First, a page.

Keepalive, a digital installation in the countryside near Neuenkirchen, Germany, could easily be mistaken for a strangely charred but otherwise ordinary boulder. But in an unusual mashup of neolithic and digital technologies, lighting a fire up against the stone reveals a hidden cache of digital information.
Inside the rock is a thermoelectric generator that turns heat into power for a Wi-Fi router and USB drive. Visitors who activate and connect to the router gain access to dozens of digital survival guides on a variety of topics. Dating and intimacy, programming and hacking, parenting, shopping, dealing with bad bosses — everything one needs to know to weather the wilderness of contemporary culture.
The cache is powered by the Piratebox file-sharing software, and visitors are encouraged to add new survival guides of their own before the flames die down and the network goes dormant again. The title “Keepalive” not only refers to this compendium of life-saving information, but is also the term for content-free messages that two network endpoints exchange while maintaining an open connection.
As a commentary on the nature of networked objects, Keepalive is full of contradictions. Without a persistent power source or an Internet uplink, Keepalive can’t be accessed via remote connection. Only by visiting a remote physical location and engaging in the atavistic process of building a fire do we discover the boulder’s private network and its contents. Yet most of the information the rock reveals becomes relevant only when we return to civilization and its pervasive social and digital networks.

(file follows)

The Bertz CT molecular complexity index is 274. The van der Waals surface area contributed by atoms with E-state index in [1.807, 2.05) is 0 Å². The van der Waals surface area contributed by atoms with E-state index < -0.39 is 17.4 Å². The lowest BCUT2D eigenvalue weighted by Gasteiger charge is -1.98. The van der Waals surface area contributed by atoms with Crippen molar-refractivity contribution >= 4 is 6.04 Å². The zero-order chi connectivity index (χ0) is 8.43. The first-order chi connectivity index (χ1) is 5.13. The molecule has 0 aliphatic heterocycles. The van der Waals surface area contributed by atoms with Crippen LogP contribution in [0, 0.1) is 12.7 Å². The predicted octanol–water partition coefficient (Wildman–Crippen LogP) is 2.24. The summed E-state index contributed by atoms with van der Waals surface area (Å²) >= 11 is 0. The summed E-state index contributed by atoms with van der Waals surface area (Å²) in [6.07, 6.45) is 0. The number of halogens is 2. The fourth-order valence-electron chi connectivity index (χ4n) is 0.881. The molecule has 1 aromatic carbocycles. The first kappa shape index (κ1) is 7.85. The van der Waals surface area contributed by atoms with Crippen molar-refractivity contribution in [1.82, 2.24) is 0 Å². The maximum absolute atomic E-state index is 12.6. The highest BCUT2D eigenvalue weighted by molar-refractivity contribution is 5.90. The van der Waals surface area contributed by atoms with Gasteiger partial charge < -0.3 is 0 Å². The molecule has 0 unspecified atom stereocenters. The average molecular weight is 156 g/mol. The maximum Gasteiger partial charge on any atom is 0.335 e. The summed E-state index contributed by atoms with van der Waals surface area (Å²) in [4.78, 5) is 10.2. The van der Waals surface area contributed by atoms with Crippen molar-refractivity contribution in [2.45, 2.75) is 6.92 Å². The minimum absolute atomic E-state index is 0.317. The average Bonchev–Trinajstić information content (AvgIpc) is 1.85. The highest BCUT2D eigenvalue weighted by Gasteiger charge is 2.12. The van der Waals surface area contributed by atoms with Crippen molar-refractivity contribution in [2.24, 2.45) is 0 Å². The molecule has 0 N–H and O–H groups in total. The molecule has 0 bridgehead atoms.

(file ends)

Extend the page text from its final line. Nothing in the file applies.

Keepalive is the creation of Aram Bartholl, and was commissioned by the Center for Digital Cultures at Leuphana University Lüneburg. It was installed at the Springhornhof Foundation & Art Association in August 2015. To minimize the risk of wildfires, visits to Keepalive must be scheduled with Springhornhof in advance.
See a demonstration of Keepalive in the video below.
Author: Ted Burnham